Patents of Invention

– Patent Acts, 2001 (Cap. 314), in force since August 6, 2001, amended by Act No. 2 of 2006.
– The Patents Regulations, 1984 (No. 84 of April 17, 1984), in force since May 14, 1984.

Membership in International Conventions

– The Hague Convention Abolishing the Requirement of Legalization for Foreign Public Documents (Apostille), since November 30, 1966.
– Convention Establishing the World Intellectual Property Organization (WIPO), since October 5, 1979.
– Paris Convention for the Protection of Industrial Property, Stockholm Act, since March 12, 1985.
– Patent Cooperation Treaty (PCT), since March 12, 1985.
– WTO’s TRIPS Agreement, since January 1, 1995.


Applicant(s): the inventor(s) or an assignee.

Foreign applicants: must be represented by any attorney-at-law licensed and registered with the Office.

Naming of the inventor(s): compulsory.

Patentability conditions: an invention must be new, express an inventive advance and be industrially applicable.

Novelty: worldwide. Disclosure by the applicant within one year preceding the date of application is not a bar to novelty.

Novelty grace period: twelve months before filing/priority date if the disclosure was the result of acts by the applicant or by his predecessor in title or the result of an abuse by a third party with regard to the applicant or his predecessor in title.

Exceptions to protection: discoveries; scientific theories and mathematical methods; games, business schemes and mental acts; surgical or therapeutic treatments; diagnostic methods; biological processes; immoral or environmentally prejudicial inventions. Products for use in surgical or therapeutic treatments and diagnostic methods are patentable.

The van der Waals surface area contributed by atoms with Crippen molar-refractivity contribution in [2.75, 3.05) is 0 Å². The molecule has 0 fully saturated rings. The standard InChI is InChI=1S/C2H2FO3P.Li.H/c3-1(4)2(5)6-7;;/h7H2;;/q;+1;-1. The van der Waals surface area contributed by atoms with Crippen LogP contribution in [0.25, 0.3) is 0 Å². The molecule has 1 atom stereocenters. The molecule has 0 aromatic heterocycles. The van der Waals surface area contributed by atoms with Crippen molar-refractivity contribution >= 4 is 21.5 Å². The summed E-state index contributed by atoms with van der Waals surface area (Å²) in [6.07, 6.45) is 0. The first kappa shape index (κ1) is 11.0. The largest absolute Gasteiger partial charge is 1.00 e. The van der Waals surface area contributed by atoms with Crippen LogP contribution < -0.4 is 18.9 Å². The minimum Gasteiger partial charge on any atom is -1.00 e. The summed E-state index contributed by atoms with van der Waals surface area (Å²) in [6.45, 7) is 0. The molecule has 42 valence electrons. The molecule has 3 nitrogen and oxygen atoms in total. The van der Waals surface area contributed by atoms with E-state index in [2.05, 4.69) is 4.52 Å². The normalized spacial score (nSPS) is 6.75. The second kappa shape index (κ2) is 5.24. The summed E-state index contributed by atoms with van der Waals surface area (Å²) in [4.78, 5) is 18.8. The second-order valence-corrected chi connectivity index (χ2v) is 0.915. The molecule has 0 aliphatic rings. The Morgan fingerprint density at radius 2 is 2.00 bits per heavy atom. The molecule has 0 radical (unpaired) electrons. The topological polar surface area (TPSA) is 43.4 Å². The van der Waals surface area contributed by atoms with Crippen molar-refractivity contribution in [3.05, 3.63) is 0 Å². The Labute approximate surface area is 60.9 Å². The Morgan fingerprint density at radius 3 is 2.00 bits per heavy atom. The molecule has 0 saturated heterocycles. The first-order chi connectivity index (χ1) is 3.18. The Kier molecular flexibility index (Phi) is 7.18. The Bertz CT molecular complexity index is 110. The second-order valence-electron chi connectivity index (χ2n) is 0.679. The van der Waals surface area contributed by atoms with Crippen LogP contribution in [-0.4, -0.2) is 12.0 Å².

Priority: may be claimed according to the Paris Convention.

Filing requirements for an application (to be sent to resident agent):
1. Power of attorney (no notarization or legalization required);
2. Specification in English;
3. Formal drawings (if any);
4. Assignment, if the inventor is not the applicant;
5. List of countries where parallel applications have been filed;
6. Copies of any communication, patent, rejecting decision, search, received by the applicant from parallel applications;
7. Priority document, if any (only on request of the Industrial Property Office).

Electronic filing: not available.

Electronic signatures: are accepted, except for powers of attorney, which require wet signatures.

PCT applications: time limit for entering the national phase under both chapters I and II: 30 months.


Examination: after a formal examination, an examination as to substance must be carried out by the Director.

Accelerated examination: not available.

Amendments: allowed if the amendment does not alter the disclosure contained in the prior application.

Divisions: no divisional application may be filed after a patent has been granted in respect of the immediately preceding application upon which the divisional application is based.


Publication: a notice of the grant is published in the Gazette.

Beginning of protection: filing date.

Delivery of document: the certificate of registration is issued in paper format only.

Duration: twenty years from the filing date.

Annuities: are due beginning with the second year after the filing date.

Annuity grace period: six months with a surcharge of U.S.$ 50.

Licensing: possible; must be registered.

Compulsory licenses: possible if the invention is not sufficiently used. Importing is considered as “use”.

Appeals: possible to the High Court.

Modification of Protection after Registration

Opposition: not provided for but proceedings may be brought in the High Court for infringement of a patent or to have a patent declared invalid.

Invalidation: proceedings may be instituted in the High Court by any interested person.

Infringement and penalties: proceedings may be brought in the High Court for injunction; damages; delivery up or destruction of products or articles; account of profits; or declaration of validity and infringement. The Act provides for criminal sanctions for infringement with penalties of U.S.$ 25,000 and/or imprisonment of two years; and further fines of U.S.$ 1,000 per day for continuing offenses. The limitation period is five years from the date of commission of the offense.